- Medicaid (federal medical coverage) — If a child is determined eligible for a Title IV-E adoption monthly subsidy, the child will receive federal medical coverage until the age of 18. Children who are the subject of a Title IV-E adoption assistance agreement executed when the child is 16 or older will also qualify to receive federal medical coverage between the ages of 18-21 during those periods of time when the agency has documentation that the child is actively meeting the definition of child (see Question #2 for additional information).
- Medical Assistance (Pennsylvania's medical assistance) — If a child is determined eligible for state adoption monthly subsidy, the child will receive state medical assistance until the age of 18. Children who are the subject of either a State or Title IV-E adoption assistance agreement that was executed when the child is/was 13-15 will also qualify to receive state medical assistance between the ages of 18-21 during those periods of time when the agency has documentation that the child is actively meeting the definition of child (see Question #2 for additional information).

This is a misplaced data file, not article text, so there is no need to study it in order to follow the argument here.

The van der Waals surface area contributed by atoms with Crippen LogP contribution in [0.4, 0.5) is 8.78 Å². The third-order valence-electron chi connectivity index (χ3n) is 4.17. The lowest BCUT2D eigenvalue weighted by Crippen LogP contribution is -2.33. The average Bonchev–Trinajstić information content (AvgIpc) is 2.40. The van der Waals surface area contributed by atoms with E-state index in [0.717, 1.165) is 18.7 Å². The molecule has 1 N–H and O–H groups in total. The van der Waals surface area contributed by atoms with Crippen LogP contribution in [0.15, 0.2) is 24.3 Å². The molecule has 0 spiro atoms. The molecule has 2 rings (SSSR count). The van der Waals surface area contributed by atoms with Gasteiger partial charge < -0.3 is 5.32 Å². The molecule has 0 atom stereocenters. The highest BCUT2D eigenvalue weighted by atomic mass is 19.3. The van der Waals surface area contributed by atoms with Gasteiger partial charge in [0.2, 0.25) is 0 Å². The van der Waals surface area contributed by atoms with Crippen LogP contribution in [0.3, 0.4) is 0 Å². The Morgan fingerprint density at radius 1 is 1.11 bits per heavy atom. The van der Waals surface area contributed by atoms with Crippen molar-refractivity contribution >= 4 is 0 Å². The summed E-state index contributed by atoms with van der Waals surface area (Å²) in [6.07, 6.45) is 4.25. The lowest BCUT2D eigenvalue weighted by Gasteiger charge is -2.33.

2. When is a child eligible for Adoption Assistance?
Generally speaking, Pennsylvania's children must meet the following criteria to be eligible for Adoption Assistance:
- Non-Recurring Adoption Expenses
- The child must be legally free for adoption and placed in an approved pre-adoptive home. For children and youth under the age of 18, this means that the child's parents must be deceased or their parental rights must be terminated by the court. If a youth 18 or older is being adopted, the Pennsylvania Adoption Act does not require termination of parental rights prior to the adoption-but each county and/or court may have their own expectations regarding this practice and adoptive parents should follow the advice of their legal counsel.
- The child must be under the age of 21
- The child must be a citizen or qualified alien